The Ultimate Garage Door Repair Guide

The Ultimate Garage Door Repair Guide

Select your issue from the list below:

Door will not go down.

It performs fine on the way up but when I push the button, the door will go down a couple of inches (or almost all of the way) and then it comes back up again. If I push and hold down the button on the wall in my garage, the door will go all the way, but my remotes and keyless entry only work to open the door.

  •  It may be your safety sensors (photo-eyes) that are preventing the door from going down.
  • What they should be like:
    The safety eyes should be no higher than 6” from the floor – one on either side of the door opening. Most door opening systems will have an LED light(s) to let you know if they are working properly. There are many kinds of operator systems. They all have different LED light configurations on their photo-eyes. Most commonly in West Michigan they might be:

    • Genie (Overhead Door) One will have a red and the other will have a green light. If one is blinking or off, it is prohibiting the motor from cycling the door.
    • Chamberlain (Liftmaster) An amber light on one, and a green light on another. The green light tells you that the eyes have power, but the missing amber light tells you that the eyes are preventing the motor from cycling the door.
    • Linear Two lights on one (one green and one red) and a single green light on the other. If the red LED goes off, it is sensing that there is an obstruction and will prevent the motor from operating. If one of the green LED lights goes off, it does not have power, and you guessed it, will prevent the motor from closing the door.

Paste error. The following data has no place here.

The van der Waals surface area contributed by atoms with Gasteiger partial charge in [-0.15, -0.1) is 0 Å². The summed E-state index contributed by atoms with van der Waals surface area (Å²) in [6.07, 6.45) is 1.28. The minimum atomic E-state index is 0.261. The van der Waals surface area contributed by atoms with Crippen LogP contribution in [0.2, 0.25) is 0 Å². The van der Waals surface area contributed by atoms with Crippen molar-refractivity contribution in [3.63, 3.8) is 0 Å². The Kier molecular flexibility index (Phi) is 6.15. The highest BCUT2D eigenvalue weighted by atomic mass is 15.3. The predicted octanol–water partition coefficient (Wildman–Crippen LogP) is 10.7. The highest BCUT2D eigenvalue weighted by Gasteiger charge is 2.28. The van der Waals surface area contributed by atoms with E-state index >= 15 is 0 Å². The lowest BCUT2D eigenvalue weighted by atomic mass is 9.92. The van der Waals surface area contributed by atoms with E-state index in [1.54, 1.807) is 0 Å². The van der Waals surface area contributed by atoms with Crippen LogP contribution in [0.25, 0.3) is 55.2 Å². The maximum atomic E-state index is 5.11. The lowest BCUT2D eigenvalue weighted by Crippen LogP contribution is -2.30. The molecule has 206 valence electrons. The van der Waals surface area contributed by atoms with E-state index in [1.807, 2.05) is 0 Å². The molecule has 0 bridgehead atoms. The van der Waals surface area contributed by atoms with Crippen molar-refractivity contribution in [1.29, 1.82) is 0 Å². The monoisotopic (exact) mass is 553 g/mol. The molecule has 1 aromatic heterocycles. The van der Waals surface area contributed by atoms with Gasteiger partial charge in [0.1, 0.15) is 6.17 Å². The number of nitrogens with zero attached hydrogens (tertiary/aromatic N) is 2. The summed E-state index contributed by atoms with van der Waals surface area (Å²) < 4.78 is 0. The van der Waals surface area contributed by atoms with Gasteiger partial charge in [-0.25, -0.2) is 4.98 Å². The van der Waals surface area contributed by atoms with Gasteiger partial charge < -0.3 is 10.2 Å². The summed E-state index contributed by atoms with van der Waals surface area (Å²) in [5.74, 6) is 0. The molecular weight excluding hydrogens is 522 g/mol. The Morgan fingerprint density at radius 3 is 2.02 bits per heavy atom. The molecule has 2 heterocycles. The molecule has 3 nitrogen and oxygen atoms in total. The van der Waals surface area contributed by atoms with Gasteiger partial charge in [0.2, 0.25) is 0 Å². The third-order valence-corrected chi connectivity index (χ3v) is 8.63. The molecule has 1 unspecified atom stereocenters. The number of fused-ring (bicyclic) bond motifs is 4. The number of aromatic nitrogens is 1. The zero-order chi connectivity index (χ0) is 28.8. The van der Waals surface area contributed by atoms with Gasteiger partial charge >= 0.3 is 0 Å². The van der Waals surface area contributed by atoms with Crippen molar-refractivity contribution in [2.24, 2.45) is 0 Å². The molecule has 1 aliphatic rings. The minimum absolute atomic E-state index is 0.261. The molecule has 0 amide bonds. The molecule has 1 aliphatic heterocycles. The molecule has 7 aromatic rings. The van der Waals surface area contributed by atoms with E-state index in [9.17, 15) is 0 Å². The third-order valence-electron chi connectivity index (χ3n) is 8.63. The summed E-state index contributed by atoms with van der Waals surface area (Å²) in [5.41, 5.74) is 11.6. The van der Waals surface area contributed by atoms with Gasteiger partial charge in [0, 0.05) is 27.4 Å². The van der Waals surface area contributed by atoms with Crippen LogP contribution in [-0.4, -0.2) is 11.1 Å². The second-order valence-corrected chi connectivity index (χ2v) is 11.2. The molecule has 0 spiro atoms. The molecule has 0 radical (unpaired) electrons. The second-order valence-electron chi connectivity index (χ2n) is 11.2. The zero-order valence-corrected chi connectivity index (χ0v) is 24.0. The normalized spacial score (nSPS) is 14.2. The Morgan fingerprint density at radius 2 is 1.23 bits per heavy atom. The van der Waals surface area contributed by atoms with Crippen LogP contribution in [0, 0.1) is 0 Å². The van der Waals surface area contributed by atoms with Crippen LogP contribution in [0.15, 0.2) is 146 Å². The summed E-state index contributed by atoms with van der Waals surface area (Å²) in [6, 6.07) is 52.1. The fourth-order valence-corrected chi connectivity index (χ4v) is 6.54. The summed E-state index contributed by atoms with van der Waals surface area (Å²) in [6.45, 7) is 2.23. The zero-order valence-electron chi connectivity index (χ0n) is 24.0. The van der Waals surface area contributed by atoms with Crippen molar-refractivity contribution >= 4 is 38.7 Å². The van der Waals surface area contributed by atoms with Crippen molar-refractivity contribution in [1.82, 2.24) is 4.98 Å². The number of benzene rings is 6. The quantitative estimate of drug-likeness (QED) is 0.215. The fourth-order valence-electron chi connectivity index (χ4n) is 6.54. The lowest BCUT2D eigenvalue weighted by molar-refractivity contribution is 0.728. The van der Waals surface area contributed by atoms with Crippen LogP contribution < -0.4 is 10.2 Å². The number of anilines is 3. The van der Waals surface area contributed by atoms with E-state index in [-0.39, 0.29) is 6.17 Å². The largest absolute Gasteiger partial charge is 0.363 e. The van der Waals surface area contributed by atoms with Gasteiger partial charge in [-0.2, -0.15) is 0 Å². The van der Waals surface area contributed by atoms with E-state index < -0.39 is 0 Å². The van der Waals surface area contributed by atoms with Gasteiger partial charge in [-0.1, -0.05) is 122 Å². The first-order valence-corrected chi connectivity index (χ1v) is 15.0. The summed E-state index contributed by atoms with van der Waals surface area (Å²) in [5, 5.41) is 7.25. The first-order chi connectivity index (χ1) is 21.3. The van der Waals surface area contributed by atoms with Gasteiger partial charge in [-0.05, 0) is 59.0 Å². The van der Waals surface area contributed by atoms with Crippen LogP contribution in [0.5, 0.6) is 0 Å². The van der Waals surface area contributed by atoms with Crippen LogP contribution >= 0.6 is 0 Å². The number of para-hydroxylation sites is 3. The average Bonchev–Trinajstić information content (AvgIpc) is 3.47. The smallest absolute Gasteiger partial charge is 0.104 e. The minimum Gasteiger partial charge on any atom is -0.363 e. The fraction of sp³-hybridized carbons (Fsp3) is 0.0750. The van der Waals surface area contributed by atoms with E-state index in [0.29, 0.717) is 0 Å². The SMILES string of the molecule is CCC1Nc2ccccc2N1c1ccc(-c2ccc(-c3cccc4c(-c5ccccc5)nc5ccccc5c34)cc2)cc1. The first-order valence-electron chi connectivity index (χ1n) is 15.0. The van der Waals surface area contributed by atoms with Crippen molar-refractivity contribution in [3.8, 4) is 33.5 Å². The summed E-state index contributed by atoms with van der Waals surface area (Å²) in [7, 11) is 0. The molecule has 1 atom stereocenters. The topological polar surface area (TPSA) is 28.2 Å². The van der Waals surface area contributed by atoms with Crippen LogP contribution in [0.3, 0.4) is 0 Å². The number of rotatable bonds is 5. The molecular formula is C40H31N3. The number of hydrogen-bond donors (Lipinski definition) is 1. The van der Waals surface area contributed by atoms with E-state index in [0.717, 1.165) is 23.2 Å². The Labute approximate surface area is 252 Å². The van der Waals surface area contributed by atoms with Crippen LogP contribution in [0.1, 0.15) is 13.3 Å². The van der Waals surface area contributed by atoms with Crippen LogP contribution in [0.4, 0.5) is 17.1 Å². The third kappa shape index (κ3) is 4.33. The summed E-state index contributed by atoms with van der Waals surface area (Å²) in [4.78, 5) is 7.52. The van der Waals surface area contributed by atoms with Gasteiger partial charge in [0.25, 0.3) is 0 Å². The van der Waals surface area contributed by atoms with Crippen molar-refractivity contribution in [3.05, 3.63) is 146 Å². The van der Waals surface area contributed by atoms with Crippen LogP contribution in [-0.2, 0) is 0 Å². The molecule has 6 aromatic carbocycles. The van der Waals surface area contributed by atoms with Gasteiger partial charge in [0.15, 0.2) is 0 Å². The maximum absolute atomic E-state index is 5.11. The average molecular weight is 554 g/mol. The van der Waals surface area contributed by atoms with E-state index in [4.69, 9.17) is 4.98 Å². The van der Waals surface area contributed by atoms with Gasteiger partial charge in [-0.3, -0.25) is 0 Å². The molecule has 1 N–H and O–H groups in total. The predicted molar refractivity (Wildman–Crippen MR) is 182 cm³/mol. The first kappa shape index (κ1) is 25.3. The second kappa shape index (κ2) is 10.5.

• Allister (Allstar, Challenger, Quantum, Pro-Drive) An older, but still very common style that will have a single light on only one of the sensors. Where the light would be on the other sensor, there is a small rubber plug. If the light is off, it will prevent that operator from working.
  • Resolution:

    • Safety Sensors are obstructed or misaligned. Sometimes dust or even cobwebs can obstruct the lenses of the seeing eyes. Make sure that they are lined up properly and that nothing comes in between them even when the door comes down. If something is sticking out on the bottom of the door more than it should it might break the beam of the photo-eye causing the door to go back up.
    • Wiring is broken or detached. Check the wiring all the way from the sensors themselves to the operator head if necessary. Make sure that the wires are not disconnected, exposed, or pinched. A common breakage point will be at the screw heads or inside a connecting wire nut.
    • Faulty photo eyes, faulty circuit board or both. This is a toughie because if you have to replace the photo-eyes and the circuit board you are better served (usually) to get a whole new opener with a warranty. The problem is, that if it is a circuit board, you can’t always tell because it will often imitate the faulty photo-eye symptoms and so you replace the photo-eyes but then need to replace the much more costly circuit board. A professional has much more experience knowing how to tell the difference, but as of 2018 there is no foolproof way of knowing for sure if it is your photo eyes alone, your circuit board alone or both. This is one of the things that keeps garage door techs awake at night.
    • It may be an alignment issue. This means that the operator is sensing an obstruction. This could be caused by any number of reasons up to and including